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Natalie Frank’s exhibition “O” opened at Half Gallery in New York in May. On view through June 16, the show includes a series of gouache and chalk pastel drawings inspired by Story of O, an erotic novel published in 1954 under the pseudonym Pauline Réage. Many assumed the novel—which features scenes of bondage, domination, and sexual exploration—was written by a man, but in 1994 Dominique Aury came forward as the author.
The book is still controversial—both debated and celebrated—and it’s one that Frank rereads every year. After creating paintings and drawings of “The Sorcerer’s Apprentice” and Grimms’ fairy tales, the artist decided she was ready to tackle Story of O. The images she created for this series edge on the surreal, with exaggerated forms, lucid colors, and figures that bleed into patterned backgrounds. There are whips, erotic engagements, and our heroine O in some compromising positions.
The drawings are hung against wallpaper, designed by Frank with Marian Bantjes and produced by Flavor Paper, which depicts confident women in their daily routines. The show is accompanied by an illustrated publication published by Lucia Marquand.
Before the opening this spring, Whitewall visited Frank in her studio in Brooklyn to talk about female desire and her recent outspokenness on issues around sexism in the art world.
WHITEWALL: What was your first interaction with Story of O?
NATALIE FRANK: I found it in a bookstore. Women in Love was the first erotic book I read. Story of O was the first erotic book I read written by a woman. I remember picking it up, vaguely knowing there was a backstory—that maybe there was some sort of scandal around it—which made it even more compelling to pick up and read. I remember buying it and reading it and carrying it various places. I was very aware to cover the cover so people couldn’t see what I was reading. It was kind of an inside, fun, secretive, and transgressive act.
WW: What made you want make work about it?
NF: There are two books I read every year, and Story of O is one of them. My understanding of what is going on in the book, the relationships between the characters, has changed a lot since I first read it. For 13 years now, I’ve made work about women and their bodies and sexuality and power. Story of O is like the apotheosis of this set of concerns.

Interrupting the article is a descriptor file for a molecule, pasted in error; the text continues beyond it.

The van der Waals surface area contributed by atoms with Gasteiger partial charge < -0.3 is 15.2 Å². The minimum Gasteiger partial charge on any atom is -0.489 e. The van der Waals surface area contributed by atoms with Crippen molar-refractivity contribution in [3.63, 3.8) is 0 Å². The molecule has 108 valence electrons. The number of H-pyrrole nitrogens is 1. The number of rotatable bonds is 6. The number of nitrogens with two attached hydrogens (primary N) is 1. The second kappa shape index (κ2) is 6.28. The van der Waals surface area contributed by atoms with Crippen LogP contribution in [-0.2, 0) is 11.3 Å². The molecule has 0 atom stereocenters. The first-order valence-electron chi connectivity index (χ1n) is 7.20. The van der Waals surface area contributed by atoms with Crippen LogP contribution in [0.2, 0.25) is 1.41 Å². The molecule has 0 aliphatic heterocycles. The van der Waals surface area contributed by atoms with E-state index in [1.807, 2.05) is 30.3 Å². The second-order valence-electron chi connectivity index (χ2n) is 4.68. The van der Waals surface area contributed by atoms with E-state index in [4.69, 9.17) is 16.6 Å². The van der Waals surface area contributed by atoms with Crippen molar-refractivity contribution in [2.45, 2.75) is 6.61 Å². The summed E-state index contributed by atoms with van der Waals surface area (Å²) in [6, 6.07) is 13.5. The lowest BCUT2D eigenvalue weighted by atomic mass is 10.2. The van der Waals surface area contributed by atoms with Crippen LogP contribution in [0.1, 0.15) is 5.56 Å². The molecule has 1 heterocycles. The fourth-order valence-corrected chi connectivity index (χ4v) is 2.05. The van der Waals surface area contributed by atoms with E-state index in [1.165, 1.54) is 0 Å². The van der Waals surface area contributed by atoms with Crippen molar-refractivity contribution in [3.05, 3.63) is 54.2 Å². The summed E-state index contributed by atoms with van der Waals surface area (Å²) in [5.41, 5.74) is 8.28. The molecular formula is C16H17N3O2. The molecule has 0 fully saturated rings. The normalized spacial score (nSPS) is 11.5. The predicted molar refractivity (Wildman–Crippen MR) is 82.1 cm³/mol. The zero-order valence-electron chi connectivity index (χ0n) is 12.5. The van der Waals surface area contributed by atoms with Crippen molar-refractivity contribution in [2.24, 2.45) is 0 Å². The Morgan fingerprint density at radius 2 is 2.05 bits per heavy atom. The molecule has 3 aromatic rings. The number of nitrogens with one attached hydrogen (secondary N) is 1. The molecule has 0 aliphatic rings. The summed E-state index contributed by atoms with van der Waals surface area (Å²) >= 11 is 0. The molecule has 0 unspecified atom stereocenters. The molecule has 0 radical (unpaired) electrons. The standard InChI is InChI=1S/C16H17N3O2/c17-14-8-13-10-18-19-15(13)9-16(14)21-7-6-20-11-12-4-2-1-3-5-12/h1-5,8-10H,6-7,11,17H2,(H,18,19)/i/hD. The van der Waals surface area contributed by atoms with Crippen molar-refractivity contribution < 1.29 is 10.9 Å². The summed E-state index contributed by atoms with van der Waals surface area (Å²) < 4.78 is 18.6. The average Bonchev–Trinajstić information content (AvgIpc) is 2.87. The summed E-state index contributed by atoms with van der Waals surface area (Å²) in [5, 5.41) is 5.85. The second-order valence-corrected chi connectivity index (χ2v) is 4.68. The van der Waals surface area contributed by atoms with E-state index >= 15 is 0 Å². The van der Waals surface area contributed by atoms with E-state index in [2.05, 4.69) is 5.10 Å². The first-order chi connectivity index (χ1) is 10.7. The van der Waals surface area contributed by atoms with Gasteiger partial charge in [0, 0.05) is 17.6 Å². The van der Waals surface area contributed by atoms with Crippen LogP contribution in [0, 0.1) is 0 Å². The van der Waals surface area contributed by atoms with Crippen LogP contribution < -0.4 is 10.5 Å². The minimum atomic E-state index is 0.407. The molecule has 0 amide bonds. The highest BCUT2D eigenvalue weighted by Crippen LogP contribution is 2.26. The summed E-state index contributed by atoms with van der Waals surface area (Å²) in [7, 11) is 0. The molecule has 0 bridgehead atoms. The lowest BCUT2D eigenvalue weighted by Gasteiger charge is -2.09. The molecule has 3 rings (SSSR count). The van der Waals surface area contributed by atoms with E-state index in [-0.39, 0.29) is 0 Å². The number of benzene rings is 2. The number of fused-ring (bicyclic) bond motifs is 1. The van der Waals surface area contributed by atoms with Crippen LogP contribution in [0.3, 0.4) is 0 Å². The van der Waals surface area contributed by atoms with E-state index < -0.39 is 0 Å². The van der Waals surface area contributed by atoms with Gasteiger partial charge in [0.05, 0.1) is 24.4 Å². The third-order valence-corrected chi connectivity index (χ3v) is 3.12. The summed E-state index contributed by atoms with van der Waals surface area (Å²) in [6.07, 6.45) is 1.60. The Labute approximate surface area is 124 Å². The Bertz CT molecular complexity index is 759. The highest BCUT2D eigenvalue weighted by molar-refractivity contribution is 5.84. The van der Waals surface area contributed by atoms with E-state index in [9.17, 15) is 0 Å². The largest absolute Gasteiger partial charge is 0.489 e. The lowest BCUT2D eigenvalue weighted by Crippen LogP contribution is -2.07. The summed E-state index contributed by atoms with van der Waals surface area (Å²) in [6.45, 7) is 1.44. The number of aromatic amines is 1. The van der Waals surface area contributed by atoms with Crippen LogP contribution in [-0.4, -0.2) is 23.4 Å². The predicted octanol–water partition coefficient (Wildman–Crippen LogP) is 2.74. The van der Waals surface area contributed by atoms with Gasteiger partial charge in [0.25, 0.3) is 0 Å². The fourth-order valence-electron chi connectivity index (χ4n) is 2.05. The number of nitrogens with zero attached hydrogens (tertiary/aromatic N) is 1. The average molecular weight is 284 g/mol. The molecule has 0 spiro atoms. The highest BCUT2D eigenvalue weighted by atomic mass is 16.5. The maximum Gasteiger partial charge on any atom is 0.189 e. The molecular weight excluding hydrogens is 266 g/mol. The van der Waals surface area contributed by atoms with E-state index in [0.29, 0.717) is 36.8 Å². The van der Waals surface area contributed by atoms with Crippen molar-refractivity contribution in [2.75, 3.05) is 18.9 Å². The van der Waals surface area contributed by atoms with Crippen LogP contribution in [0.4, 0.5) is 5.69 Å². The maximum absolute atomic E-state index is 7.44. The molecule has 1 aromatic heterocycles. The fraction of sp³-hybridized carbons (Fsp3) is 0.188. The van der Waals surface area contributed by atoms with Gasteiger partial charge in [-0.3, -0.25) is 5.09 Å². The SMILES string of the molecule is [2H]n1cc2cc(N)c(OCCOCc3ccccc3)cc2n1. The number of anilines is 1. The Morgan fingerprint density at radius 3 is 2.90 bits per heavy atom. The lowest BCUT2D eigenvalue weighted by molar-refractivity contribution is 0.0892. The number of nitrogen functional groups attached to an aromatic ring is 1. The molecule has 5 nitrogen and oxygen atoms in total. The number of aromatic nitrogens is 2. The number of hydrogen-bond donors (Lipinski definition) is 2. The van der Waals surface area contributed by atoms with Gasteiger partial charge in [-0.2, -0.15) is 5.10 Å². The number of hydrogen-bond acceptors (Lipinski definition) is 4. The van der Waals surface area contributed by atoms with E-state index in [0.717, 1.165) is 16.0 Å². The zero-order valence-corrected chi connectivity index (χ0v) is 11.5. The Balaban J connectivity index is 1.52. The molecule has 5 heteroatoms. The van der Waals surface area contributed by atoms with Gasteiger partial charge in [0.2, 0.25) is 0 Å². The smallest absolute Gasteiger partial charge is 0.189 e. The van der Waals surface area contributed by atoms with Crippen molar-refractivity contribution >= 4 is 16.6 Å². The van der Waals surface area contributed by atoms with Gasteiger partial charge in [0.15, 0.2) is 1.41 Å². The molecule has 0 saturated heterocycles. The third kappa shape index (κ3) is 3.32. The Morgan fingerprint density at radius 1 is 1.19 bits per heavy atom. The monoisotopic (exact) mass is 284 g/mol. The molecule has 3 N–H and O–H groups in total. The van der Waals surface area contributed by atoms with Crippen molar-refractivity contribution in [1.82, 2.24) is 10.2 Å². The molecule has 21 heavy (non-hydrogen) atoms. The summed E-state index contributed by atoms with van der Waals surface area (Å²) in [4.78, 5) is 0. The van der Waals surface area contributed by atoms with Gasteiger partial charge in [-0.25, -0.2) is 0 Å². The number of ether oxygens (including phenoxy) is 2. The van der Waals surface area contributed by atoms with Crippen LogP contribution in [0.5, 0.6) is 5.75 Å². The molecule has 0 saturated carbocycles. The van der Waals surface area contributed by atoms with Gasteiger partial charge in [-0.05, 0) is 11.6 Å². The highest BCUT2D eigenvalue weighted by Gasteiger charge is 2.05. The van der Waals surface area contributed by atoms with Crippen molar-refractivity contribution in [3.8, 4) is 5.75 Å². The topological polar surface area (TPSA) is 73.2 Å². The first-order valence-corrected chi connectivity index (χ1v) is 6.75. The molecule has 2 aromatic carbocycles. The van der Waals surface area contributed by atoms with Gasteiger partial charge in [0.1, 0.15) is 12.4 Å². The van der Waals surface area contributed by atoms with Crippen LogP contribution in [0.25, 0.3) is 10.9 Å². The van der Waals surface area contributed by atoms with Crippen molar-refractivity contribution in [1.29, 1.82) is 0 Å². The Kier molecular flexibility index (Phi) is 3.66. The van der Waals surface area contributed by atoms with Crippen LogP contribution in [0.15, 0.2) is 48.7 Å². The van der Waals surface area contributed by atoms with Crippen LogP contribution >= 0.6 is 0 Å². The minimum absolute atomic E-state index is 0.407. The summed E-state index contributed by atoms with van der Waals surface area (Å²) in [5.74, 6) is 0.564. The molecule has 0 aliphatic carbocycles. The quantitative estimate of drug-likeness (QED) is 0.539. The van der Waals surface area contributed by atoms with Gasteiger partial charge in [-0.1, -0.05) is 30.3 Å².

It was always something that I had in the back of my mind that I wanted to do something with. As I’ve started to work more with literature in the past few years—starting with the Grimm’s book and group of drawings, then “The Sorcerer’s Apprentice”—the idea that I could take this book and bring it to life through drawings came about. I knew I could do it, and it felt like that was the right medium for it.
The wallpaper [by Flavor Paper, on which the works are hung at Half Gallery] comes into that, too. I’m more and more interested in creating environments with my work. I did that for a while with sculptural objects, and I was doing that with the scale of my larger paintings. But this idea of creating wallpaper, drawings, and a book feels like something that has more facets.
WW: Did you explore a new way of working with this series?
NF: I think of this book and this body of work as a contemporary fairy tale for women. So the palette comes out of that. There are teals and reds and stripes; a lot going on, a lot of patterning and marks that become abstraction, but also helps with the movement of the composition.
I’m curious how people will find it. The book was published and banned in the fifties and there have been so many readings of Story of O. It’s kind of wonderful that art can be so provocative and cause so much contentious conversation, and I hope the drawings can do the same.
WW: The scenes you’ve drawn are graphic, sure, but as you mentioned, brightly colored with patterns. They don’t feel dark or aggressive to us, despite the whips.
NF: I went back to Susan Sontag and “The Pornographic Imagination” and reread that essay; she uses O to talk about the difference in pornography and art. At the end of the day, no women were used in the making of these images; no women were harmed. This is art, it’s imagination, the character goes through transformation. The whole book focuses on her interior life, her physical transformations, her emotional transformations. There’s no doubt that it’s not pornography. It plays with tropes of pornography. Sontag calls it meta-pornography. It takes a laugh at clichés of pornography, but it’s a very serious—to my mind—exploration of a woman’s growing sense of self. I think that’s why many look at it as an icon of sex-positive feminism. It’s a fantastic image of what we’re going through now.
A version of this interview appears in Whitewall‘s summer 2018 Impact Issue, out soon.